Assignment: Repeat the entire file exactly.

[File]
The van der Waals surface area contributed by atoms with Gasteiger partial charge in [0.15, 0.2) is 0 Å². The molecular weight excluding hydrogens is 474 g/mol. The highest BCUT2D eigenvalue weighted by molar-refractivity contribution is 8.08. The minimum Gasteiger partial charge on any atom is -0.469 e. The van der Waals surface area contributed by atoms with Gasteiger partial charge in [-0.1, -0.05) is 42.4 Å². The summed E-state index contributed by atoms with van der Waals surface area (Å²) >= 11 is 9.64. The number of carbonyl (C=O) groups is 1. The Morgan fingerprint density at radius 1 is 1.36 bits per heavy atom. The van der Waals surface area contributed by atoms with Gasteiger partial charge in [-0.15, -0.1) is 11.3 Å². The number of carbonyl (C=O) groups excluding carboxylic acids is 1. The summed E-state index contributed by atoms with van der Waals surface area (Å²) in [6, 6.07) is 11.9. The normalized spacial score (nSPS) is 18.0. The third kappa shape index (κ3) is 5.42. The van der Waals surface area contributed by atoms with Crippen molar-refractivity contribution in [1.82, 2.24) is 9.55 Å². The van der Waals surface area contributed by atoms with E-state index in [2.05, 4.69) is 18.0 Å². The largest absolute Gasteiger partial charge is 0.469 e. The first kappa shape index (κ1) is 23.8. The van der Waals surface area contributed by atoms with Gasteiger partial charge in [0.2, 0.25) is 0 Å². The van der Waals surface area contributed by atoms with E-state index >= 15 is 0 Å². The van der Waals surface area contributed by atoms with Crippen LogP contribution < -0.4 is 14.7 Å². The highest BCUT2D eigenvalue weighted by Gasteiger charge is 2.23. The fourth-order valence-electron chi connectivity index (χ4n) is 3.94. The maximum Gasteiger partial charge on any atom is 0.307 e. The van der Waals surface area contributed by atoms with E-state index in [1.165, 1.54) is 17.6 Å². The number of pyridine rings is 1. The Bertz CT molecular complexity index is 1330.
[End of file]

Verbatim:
The van der Waals surface area contributed by atoms with Gasteiger partial charge in [0.15, 0.2) is 0 Å². The molecular weight excluding hydrogens is 474 g/mol. The highest BCUT2D eigenvalue weighted by molar-refractivity contribution is 8.08. The minimum Gasteiger partial charge on any atom is -0.469 e. The van der Waals surface area contributed by atoms with Gasteiger partial charge in [-0.1, -0.05) is 42.4 Å². The summed E-state index contributed by atoms with van der Waals surface area (Å²) >= 11 is 9.64. The number of carbonyl (C=O) groups is 1. The Morgan fingerprint density at radius 1 is 1.36 bits per heavy atom. The van der Waals surface area contributed by atoms with Gasteiger partial charge in [-0.15, -0.1) is 11.3 Å². The number of carbonyl (C=O) groups excluding carboxylic acids is 1. The summed E-state index contributed by atoms with van der Waals surface area (Å²) in [6, 6.07) is 11.9. The normalized spacial score (nSPS) is 18.0. The third kappa shape index (κ3) is 5.42. The van der Waals surface area contributed by atoms with Crippen molar-refractivity contribution in [1.82, 2.24) is 9.55 Å². The van der Waals surface area contributed by atoms with E-state index in [2.05, 4.69) is 18.0 Å². The largest absolute Gasteiger partial charge is 0.469 e. The first kappa shape index (κ1) is 23.8. The van der Waals surface area contributed by atoms with Gasteiger partial charge in [0.2, 0.25) is 0 Å². The van der Waals surface area contributed by atoms with E-state index >= 15 is 0 Å². The van der Waals surface area contributed by atoms with Crippen LogP contribution < -0.4 is 14.7 Å². The highest BCUT2D eigenvalue weighted by Gasteiger charge is 2.23. The fourth-order valence-electron chi connectivity index (χ4n) is 3.94. The maximum Gasteiger partial charge on any atom is 0.307 e. The van der Waals surface area contributed by atoms with E-state index in [1.165, 1.54) is 17.6 Å². The number of pyridine rings is 1. The Bertz CT molecular complexity index is 1330.